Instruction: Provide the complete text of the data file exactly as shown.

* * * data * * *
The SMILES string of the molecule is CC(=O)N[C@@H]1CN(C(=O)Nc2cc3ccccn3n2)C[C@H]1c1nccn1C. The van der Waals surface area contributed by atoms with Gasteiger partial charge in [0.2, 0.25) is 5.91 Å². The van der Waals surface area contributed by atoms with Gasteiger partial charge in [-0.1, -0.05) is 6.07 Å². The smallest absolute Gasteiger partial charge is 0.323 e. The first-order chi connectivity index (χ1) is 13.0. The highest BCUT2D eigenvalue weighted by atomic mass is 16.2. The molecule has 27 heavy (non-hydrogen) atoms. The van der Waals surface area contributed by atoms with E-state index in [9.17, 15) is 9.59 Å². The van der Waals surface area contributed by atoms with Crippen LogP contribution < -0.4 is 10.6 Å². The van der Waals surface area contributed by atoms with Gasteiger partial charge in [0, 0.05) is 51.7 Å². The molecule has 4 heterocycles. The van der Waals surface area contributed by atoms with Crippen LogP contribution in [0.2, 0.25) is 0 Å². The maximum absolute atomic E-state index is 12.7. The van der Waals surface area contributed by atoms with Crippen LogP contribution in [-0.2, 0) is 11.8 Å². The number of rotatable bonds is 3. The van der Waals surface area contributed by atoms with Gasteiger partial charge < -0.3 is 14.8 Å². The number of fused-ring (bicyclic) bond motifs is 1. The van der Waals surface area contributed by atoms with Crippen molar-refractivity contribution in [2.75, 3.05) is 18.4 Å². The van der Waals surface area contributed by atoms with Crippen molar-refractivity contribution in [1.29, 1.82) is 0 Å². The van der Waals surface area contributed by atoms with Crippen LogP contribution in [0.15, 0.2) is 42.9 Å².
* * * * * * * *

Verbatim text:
The SMILES string of the molecule is CC(=O)N[C@@H]1CN(C(=O)Nc2cc3ccccn3n2)C[C@H]1c1nccn1C. The van der Waals surface area contributed by atoms with Gasteiger partial charge in [0.2, 0.25) is 5.91 Å². The van der Waals surface area contributed by atoms with Gasteiger partial charge in [-0.1, -0.05) is 6.07 Å². The smallest absolute Gasteiger partial charge is 0.323 e. The first-order chi connectivity index (χ1) is 13.0. The highest BCUT2D eigenvalue weighted by atomic mass is 16.2. The molecule has 27 heavy (non-hydrogen) atoms. The van der Waals surface area contributed by atoms with E-state index in [9.17, 15) is 9.59 Å². The van der Waals surface area contributed by atoms with Crippen LogP contribution < -0.4 is 10.6 Å². The van der Waals surface area contributed by atoms with Gasteiger partial charge in [0, 0.05) is 51.7 Å². The molecule has 4 heterocycles. The van der Waals surface area contributed by atoms with Crippen LogP contribution in [0.2, 0.25) is 0 Å². The maximum absolute atomic E-state index is 12.7. The van der Waals surface area contributed by atoms with Crippen LogP contribution in [-0.2, 0) is 11.8 Å². The number of rotatable bonds is 3. The van der Waals surface area contributed by atoms with Gasteiger partial charge < -0.3 is 14.8 Å². The number of fused-ring (bicyclic) bond motifs is 1. The van der Waals surface area contributed by atoms with Crippen molar-refractivity contribution in [2.75, 3.05) is 18.4 Å². The van der Waals surface area contributed by atoms with Crippen molar-refractivity contribution in [1.29, 1.82) is 0 Å². The van der Waals surface area contributed by atoms with Crippen LogP contribution in [0.15, 0.2) is 42.9 Å².